By Dan Kennedy • The press, politics, technology, culture and other passions

How’s that trade working out? (XI)

The Red Sox played 19 innings yesterday and never used Jason Johnson. So this seems like an odd time to challenge me on the Bronson Arroyo trade. But Anonymous is up to the task, writing, “Dan’s gotten quiet about this, but in his last 6 starts Bronson Arroyo is 1-4 with a 4.91 ERA. Why can’t we get guys like this?”

Look, we know who Arroyo is. He’s the guy who went 14-10 with the Red Sox last year, with a 4.51 ERA. He’s streaky. It’s no surprise that he’s returned to earth. But he’s also a versatile pitcher with the right makeup to pitch in Boston. If he were with the Sox now, he’d be a decent fourth starter, the best fifth starter in the league or a good middle-innings guy — someone who could help us win this year.

Bruce Allen, sick of trade critics, recently suggested that Arroyo and Johnson are actually similar pitchers. Well, we’ve seen how that’s worked out, haven’t we?

I’m thrilled that Jon Lester, Manny Delcarmen and Craig Hansen are all contributing. But Arroyo-for-Wily Mo Peña was still one of those trades that wasn’t just dumb, but self-evidently dumb the moment it was made. Arroyo’s recent slump doesn’t change that.

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  1. Anonymous

    Ok, all. I’m the *good* Anon. – the one who agrees with Dan on this. Let’s just review again, before all the vitriol and hyberbole hits the fan:Dan (and I) are not predicting Arroyo is headed to Cooperstown. We are not claiming he is better than Curt Schilling, Tim Wakefield, Josh Becket, or Jonathan Papelbon, to name a few. We are pointing out that he would likely have made a much greater contribution to the cause than Jason Johnson, Matt Clement, or David Wells have so far this season.Or Wily Mo Pena.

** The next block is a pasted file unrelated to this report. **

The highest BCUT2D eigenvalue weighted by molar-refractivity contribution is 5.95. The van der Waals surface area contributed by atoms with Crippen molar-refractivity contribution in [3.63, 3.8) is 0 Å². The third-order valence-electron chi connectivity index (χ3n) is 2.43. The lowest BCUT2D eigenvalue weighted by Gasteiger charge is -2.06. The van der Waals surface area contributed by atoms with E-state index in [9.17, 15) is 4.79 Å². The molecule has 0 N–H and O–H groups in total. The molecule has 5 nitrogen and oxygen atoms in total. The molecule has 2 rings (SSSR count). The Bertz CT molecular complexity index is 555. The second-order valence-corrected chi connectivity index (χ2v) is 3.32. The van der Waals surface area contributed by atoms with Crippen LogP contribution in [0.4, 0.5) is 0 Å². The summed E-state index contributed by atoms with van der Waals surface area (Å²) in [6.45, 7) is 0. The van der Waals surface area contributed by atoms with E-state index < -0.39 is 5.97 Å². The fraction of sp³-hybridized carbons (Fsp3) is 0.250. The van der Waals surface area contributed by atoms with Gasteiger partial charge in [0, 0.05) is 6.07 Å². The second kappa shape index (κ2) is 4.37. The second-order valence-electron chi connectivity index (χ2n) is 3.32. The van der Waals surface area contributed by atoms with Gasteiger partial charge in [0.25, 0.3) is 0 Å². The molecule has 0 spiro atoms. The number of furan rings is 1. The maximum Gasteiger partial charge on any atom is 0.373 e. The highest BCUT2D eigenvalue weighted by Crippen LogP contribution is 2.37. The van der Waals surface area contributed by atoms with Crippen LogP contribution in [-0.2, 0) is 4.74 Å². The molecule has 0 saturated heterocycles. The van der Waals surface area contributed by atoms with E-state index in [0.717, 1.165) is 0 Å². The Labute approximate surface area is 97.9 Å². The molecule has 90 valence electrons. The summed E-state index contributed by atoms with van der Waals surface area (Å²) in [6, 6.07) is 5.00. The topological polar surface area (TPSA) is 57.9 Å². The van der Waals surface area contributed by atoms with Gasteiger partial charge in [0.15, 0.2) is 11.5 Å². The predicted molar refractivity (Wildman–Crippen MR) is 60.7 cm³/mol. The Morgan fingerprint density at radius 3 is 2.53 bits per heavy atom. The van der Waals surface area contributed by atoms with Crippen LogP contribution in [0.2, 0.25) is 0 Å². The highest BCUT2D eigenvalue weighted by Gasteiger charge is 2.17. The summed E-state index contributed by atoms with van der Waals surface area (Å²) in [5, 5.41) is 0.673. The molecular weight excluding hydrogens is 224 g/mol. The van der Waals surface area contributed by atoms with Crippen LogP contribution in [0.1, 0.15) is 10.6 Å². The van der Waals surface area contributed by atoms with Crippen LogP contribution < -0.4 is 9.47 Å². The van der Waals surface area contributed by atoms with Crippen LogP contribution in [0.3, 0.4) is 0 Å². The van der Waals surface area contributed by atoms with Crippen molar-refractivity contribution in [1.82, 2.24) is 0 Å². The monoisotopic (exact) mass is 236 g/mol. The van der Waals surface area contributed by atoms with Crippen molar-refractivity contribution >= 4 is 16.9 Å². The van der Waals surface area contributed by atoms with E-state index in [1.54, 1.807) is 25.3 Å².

2. another face at zanzibar

    Ok. We get the point. Uncle.

  3. Dana Dingle

    Alright, time to play another version of Dan’s “let’s harp on one move and ignore everything else” game. Dan, how about if the Sox decided to play Jeremy Giambi and cast aside David Ortiz instead? That was actually up for debate at one point. How would the last three years have panned out? Sure, the Arroyo deal was a bonehead trade (though, the Sox never won a division title with Arroyo, and they’ve been in first place all year without him), but they’ve had far more hits and misses, including, oh, just the first World Series title and 86 years. Which is why it is so foolish to harp on one bad deal.